Working out from home can be a big time savor for many people. The expense of buying exercise equipment, however, can limit what you can do at home, unless you choose to make your own equipment. There are numerous pieces of homemade exercise equipment you can put together with little time or money. Depending on your budget and the type of exercise you want to do, one of these may be ideal.
PVC Dip Stands
Dip stands can help work your arms, chest and shoulders. They can also double as a way to do some power pushups by lowering yourself between the bars. These lightweight stands can be put together in minutes and stored easily.
- 3/4-inch PVC pipe
- Four "L" shaped connectors
- Four "T" shaped connectors
- Eight stops
- Pipe insulation
- Saw down four pieces of PVC to the height you want the bars to be.
- Saw down two pieces of PVC to the length you want the bars to be.
- Saw down four pieces of PVC to half the length you want the bars to be to act as stabilizers.
- Slide pieces of pipe insulation around the full length bars, leaving the ends free.
- Insert the ends of each one of the full length bars into a L connector.
- Insert one end of full height bars into the other half of the L connectors. The result should be a shape like an open box.
- Insert the bottom end of each of the height bars into the top of a T connector.
- Slide each of the half length bars through the bottom of each of the T connectors. This will stabilize the bars.
- Place the end caps on the remaining ends to finish. Use a hammer to tap all the pieces together until sturdy.
Cost: Under $10
Dip Stand Exercises
Kettlebells are iron weights with a handle. They work well for many different isotonic exercises and can be swung, lifted or curled. You can also make them with a few things from around the house.
- Two 10-pound ankle weights
- One two-pound iron ring
- Duct tape
- Electrical tape
- Wrap the iron ring with electrical tape until smooth.
- Unwrap the ankle weights and thread them through one end of the ring, one on top of the other.
- Do up the Velcro on the ankle weights so they close.
- Wrap duct tape around the weights and the bottom of the iron ring to form a tight, non-moving package. You should be able to hold the ring and manipulate it without the weights moving at the bottom.
Cost: Under $20
Homemade Medicine Balls
Medicine balls are a great way to work your entire body. You can also make your own to the size and weight you desire.
- Sports ball - soccer ball or basketball works well
- Sharp knife
- Two rolls of duct tape
- Cut a small circle out of the end of the ball. Set the piece aside for later.
- Fill the ball with sand.
- Replace the cut out piece and secure with duct tape.
- Run duct tape over the entire ball to keep the sand from leaking out.
Cost: Under $20
Medicine Ball Exercises
Calve Raise Block
The calves are one of the most difficult areas of the body to work. Calve raise blocks help you target this area. While a new block can run around $40, you can build one for less than $10.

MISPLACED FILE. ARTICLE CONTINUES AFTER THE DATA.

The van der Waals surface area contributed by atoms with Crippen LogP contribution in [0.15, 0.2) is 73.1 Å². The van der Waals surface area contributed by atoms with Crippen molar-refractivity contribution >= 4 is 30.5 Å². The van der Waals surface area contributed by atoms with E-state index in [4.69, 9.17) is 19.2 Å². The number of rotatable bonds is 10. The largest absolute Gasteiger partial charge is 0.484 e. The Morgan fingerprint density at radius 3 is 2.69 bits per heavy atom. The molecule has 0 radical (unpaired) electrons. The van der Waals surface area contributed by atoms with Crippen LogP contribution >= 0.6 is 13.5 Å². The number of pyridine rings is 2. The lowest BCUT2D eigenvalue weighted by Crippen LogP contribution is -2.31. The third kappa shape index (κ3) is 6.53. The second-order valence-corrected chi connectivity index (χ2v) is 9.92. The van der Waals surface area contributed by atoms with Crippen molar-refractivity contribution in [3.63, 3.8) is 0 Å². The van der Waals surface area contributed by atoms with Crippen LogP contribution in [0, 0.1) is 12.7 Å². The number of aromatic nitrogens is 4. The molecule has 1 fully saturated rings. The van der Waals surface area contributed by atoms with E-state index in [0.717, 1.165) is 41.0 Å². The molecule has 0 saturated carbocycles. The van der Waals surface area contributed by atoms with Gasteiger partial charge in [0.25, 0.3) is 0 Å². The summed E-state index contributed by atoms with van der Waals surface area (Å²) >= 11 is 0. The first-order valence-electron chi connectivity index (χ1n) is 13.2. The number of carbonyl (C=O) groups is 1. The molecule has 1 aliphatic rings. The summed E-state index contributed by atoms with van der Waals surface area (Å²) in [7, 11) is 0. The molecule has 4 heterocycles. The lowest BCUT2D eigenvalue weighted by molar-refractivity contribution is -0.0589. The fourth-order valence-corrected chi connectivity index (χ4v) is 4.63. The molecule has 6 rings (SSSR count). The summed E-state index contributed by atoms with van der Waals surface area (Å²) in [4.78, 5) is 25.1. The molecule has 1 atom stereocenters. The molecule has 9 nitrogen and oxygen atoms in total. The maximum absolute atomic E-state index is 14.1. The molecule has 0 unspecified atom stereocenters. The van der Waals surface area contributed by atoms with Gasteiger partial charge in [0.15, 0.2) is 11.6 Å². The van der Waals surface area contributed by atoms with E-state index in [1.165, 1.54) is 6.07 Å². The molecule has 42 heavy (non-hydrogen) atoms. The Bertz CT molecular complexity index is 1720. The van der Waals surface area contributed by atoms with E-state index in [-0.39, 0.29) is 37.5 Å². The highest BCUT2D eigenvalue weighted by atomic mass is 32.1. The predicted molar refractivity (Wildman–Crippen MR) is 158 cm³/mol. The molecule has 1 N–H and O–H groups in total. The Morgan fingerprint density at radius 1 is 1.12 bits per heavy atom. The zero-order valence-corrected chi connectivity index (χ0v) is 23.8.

- Four 2 x 4 boards, each 24 inches long
- Rubber stair runner
- Eight, 2-inch-long wood screws
- Finishing nails
- Cut the stair runner down to 7 inches by 24 inches.
- Wrap the stair runner around the top edge of one of the boards and glue it in place. Let the glue dry completely.
- Screw the other three boards together into the form of an "H".
- Set the board with the runner on top of the connecting board in the H. The rubber should face up. Tuck the loose ends of the runner under the top board so the runner gets sandwiched between them, holding it in place.
- Screw the two boards together at the ends.
- Paint the stand your desired finish.
Cost: Less than $10.
Calf Raise Exercises
Weighted or unweighted, the calf raise will help strengthen your calves and ankles. Do these exercises slowly and with control and you will also increase your body's balance and stability.
DIY Workout Gear at Home
You probably already have plenty of items around your house that can be used for working out.
A kitchen chair can provide a full-body workout. Triceps dips, modified push-ups, and even overhead presses with the chair will work your muscles without the need for additional hand weights.
An uncarpeted step can be used for step aerobics moves, box jumps, or for calf raises. You can also use stairs for modified burpees, push-ups, lunges, triceps dips, or even just for running up and down the stairs for some cardio.
Hand Weight Substitutes
Cans of food can substitute light hand weights while full gallons of milk or sacks of flour or sand bags can provide heavier hand weights. Any item you have around the house that you can hold securely can be used for strength work. Weigh the item beforehand so you know the actual weight instead of guessing.
Some workout enthusiasts have been known to use their young children as weights for squats or chest presses! Having your child sit on your back during push-ups or planks will not only increase the intensity of these moves, but it also conveys the importance of fitness and physical activity to your kids at a young age.
Remember to inspect your homemade equipment each time you use it. If it appears loose, wobbly or not in the condition your first used it in, do not attempt to use it. When used safely, homemade equipment can be just as effective as the real thing, provided you do use it.